In the latest and perhaps the most surprising rebuke of attempts to reform Texas higher education, 22 prominent Texas A&M alumni formed the “Alliance for Texas A&M University” to educate the A&M community about reforms that could compromise their university’s academic reputation.
In an open letter released Wednesday, A&M alumni voice concerns about “the extraordinary level of political intervention in our university” and call the reform proposals “naive and in some cases, self-serving proposals from inexperienced organizations and individuals.”
The reform proposals to which they are referring are efforts by a small — but apparently influential — group of conservatives to adapt the Texas Public Policy Foundation’s “Seven Breakthrough Solutions to Higher Education.” The foundation’s proposed reforms include separating research and teaching budgets, diminishing the importance of non-revenue generating “soft” research and generally turning Texas state universities into degree factories focused on bottom lines, not enlightening minds.
Until now, most opposition to the changes has come from UT System students, administrators and alumni, and we’re glad to have support from members of the other tier-one state university.
The Aggies’ jump into the fray of research-gate is a significant step in the fight against reforms for two primary reasons.
First, while UT has been fighting to prevent the reforms’ implementation, A&M already has experienced their impact firsthand. Last year, A&M sparked controversy when it began compiling information about the revenue individual professors generate under the guise of transparency and accountability typical of the foundation. Professors were evaluated by subtracting their salary from “teaching revenue,” which was determined by adding the tuition from students the professor teaches among other factors. Additionally, the professors were judged by the research grants they obtained for the university.
The effort was supposed to simply determine whether professors and departments were pulling their weight, but outraged professors felt they were being judged by their financial contribution to the university, instead of their academic ability.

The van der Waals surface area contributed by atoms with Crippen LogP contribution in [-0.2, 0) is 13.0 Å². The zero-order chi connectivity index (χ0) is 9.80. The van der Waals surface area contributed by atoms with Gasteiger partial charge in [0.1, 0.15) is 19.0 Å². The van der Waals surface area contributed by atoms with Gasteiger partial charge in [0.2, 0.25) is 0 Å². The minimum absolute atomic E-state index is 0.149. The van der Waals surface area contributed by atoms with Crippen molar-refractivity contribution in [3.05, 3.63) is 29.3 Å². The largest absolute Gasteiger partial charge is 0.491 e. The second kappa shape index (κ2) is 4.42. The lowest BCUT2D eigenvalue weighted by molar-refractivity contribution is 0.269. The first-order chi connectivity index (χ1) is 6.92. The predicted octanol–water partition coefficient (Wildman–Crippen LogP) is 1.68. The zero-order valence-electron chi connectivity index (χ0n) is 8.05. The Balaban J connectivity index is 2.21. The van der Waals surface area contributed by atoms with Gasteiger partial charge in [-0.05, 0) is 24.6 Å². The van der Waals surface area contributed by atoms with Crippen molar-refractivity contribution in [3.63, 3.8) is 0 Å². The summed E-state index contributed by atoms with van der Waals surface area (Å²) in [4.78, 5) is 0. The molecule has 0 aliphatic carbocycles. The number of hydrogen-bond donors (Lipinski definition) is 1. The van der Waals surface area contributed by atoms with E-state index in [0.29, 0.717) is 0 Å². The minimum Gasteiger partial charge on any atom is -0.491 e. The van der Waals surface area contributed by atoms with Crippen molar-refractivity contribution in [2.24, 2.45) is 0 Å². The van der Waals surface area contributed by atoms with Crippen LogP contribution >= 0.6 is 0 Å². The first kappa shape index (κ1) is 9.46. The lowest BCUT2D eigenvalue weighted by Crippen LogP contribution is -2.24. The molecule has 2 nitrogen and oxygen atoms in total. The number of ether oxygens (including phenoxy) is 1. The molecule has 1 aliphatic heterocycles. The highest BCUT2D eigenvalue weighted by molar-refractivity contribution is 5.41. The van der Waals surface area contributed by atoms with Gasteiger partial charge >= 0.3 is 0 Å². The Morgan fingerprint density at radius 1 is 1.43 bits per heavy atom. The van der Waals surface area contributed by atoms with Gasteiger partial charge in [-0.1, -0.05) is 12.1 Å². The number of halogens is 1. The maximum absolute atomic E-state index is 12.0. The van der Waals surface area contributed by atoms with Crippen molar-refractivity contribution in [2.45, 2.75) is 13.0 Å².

The Association of American Universities, the organization that designates top-tier status to research universities, objected as well. In a letter to the chancellor of the A&M system, AAU president Robert Berdahl urged the university to resist foundation reforms. A&M also adapted another foundation reform of rewarding professors who receive high student ratings.
With firsthand experience of foundation reforms, the Alliance for Texas A&M University’s denunciation is especially promising. Unlike the UT System, where reforms have thankfully been contained to discussions, studies and overpaid advisers, Aggies join the protest with the credibility of having experienced such reforms and subsequent backlash from academia.
The other reason the alliance is encouraging, and surprising, is it positions prominent Aggies directly against one of A&M’s most influential alumni, Gov. Rick Perry.
Perry, through his power to appoint regents, is the reason the foundation’s reforms even crept into the conversation despite being virtually universally panned by higher education experts. He is revered among Aggies and famously takes a hands-on approach to his alma mater, involving himself in matters ranging from the university’s administration to the job security of the football coach. In many ways, Perry is A&M’s ambassador to the public at large.
Perry’s place in the Aggie community makes the alliance’s rejection of his plans all the more prescient. For prominent alumni of a university that prides itself on solidarity and loyalty to very publicly rebuke one of their own sends a powerful message about the severity of the situation — and the threat Perry’s changes present to Texas higher education.
For all the fun involved with the UT-A&M rivalry, it is important to remember we are the only two top-tier public universities in the state, and our fates and interests are intertwined. While we revel in A&M’s athletic inadequacy and general inferiority complex, we hope the school continues to grow academically and its reputation is not tarnished by ill-conceived reforms. We applaud the Alliance for Texas A&M University and hope our universities and alumni bases can work together to protect the integrity of higher education in Texas.